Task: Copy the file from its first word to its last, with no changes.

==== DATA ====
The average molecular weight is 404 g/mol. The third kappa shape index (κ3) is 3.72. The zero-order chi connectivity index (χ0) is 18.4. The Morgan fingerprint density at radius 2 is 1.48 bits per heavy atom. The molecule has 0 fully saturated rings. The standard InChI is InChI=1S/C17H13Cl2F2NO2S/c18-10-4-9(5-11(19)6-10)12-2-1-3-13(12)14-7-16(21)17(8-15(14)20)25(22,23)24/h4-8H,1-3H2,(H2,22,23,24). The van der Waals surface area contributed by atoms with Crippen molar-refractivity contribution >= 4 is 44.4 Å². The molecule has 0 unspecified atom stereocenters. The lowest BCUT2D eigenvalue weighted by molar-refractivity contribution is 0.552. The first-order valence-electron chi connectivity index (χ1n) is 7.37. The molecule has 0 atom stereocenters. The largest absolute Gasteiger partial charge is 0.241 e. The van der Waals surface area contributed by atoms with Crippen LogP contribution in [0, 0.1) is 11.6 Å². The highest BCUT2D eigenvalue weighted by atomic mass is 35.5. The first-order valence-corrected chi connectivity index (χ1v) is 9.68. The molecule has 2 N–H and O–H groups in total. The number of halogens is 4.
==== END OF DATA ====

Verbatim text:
The average molecular weight is 404 g/mol. The third kappa shape index (κ3) is 3.72. The zero-order chi connectivity index (χ0) is 18.4. The Morgan fingerprint density at radius 2 is 1.48 bits per heavy atom. The molecule has 0 fully saturated rings. The standard InChI is InChI=1S/C17H13Cl2F2NO2S/c18-10-4-9(5-11(19)6-10)12-2-1-3-13(12)14-7-16(21)17(8-15(14)20)25(22,23)24/h4-8H,1-3H2,(H2,22,23,24). The van der Waals surface area contributed by atoms with Crippen molar-refractivity contribution >= 4 is 44.4 Å². The molecule has 0 unspecified atom stereocenters. The lowest BCUT2D eigenvalue weighted by molar-refractivity contribution is 0.552. The first-order valence-electron chi connectivity index (χ1n) is 7.37. The molecule has 0 atom stereocenters. The largest absolute Gasteiger partial charge is 0.241 e. The van der Waals surface area contributed by atoms with Crippen LogP contribution in [0, 0.1) is 11.6 Å². The highest BCUT2D eigenvalue weighted by atomic mass is 35.5. The first-order valence-corrected chi connectivity index (χ1v) is 9.68. The molecule has 2 N–H and O–H groups in total. The number of halogens is 4.